Speaking before the Senate committee tasked with overseeing the government’s response to COVID-19, Dr Lowe said that September will be a “critical point” for the economy, warning that a “premature” withdrawal of a number of fiscal stimulus measures could be damaging.
Dr Lowe told the committee that if the current “trough in economic activity” continues, there should be a debate about how the JobKeeper program transitions into something else, whether it’s extended for specific industries or somehow tapered.
“It will be important to review the parameters of that scheme,” Dr Lowe said.
“It may be in six months’ time we bounce back well and the economy is doing reasonably well, and these schemes, which were temporary in nature, can be withdrawn without problems.
“But if the economy is not recovered reasonably well by then, as part of that review, we should be looking at, perhaps, the extension of that scheme or the modification in some way.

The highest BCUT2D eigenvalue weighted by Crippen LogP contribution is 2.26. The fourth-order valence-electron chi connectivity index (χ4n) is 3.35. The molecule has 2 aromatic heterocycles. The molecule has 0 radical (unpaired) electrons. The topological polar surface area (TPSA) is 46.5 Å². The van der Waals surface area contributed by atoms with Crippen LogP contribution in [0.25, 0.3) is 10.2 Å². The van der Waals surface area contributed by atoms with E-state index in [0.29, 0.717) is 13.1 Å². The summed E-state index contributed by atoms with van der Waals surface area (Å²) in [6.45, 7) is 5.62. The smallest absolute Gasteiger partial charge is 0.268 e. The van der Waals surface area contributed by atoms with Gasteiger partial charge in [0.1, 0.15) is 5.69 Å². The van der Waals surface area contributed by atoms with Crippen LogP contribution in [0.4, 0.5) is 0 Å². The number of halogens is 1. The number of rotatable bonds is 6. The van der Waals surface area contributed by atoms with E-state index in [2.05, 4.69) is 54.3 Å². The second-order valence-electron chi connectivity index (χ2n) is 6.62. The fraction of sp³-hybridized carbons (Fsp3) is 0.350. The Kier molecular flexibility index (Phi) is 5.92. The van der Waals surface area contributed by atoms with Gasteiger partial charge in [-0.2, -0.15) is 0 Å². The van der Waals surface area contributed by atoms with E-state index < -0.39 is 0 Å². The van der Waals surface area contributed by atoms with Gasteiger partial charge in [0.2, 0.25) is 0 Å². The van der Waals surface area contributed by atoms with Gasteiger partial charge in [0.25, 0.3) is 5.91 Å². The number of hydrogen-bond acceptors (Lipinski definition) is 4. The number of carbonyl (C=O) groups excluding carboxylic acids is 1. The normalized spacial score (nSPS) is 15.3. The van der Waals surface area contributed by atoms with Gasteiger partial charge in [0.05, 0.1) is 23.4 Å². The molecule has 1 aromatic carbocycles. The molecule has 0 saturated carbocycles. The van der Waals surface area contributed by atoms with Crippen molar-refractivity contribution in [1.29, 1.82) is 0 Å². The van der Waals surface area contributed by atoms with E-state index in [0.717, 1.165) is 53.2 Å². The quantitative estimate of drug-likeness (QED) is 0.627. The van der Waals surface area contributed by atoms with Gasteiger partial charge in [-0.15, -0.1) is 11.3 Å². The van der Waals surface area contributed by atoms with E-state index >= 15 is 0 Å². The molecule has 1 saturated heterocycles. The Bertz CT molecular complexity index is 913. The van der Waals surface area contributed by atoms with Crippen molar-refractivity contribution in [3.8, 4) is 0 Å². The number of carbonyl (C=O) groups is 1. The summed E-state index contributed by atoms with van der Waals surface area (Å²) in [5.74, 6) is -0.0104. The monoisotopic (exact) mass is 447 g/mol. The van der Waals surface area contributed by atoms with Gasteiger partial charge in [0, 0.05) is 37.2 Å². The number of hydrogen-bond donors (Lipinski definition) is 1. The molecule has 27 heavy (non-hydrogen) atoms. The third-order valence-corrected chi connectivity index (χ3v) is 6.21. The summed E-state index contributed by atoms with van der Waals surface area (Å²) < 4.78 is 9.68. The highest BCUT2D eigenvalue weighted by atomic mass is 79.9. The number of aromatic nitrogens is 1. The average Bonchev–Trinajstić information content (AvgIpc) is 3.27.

“But I think at this point, I think it’s too hard to say because the outlook remains very uncertain, but it’s going to be a very critical point in the economy.”
Debate around the extension of JobKeeper has been brewing for some time, and the Treasury’s recent revelation that the cost of the scheme has been mistakenly inflated by $60 billion has added fuel to the fire, with many arguing that the extra funds should be used to extend the scheme.
However, the Treasurer has since said that there will be no “wholesale changes” to the program, suggesting that the significantly lower take-up of JobKeeper is not “an invitation to go and spend more money”.
Mr Frydenbergy said: “Every dollar that we’re spending is borrowed money. It means that our children will be paying it back. It will take years to pay back the accumulated debt from the coronavirus period, there’s no doubt about that.”
Questioned also about the apparent lower take-up of the program, with revised figures showing 3.5 million workers will benefit and not the previously believed 6.5 million, Dr Lowe gave it a positive spin.
He said: “The economy is doing a bit better than was earlier feared. People were talking about a six-month hibernation. But businesses are opening up now.
“It’s really good news that that amount of money doesn’t have to be spent.”
He underlined his support for the Treasurer’s stance, adding that the money should not be spent now, but stressed again that “the issue will be in three to four months’ time”.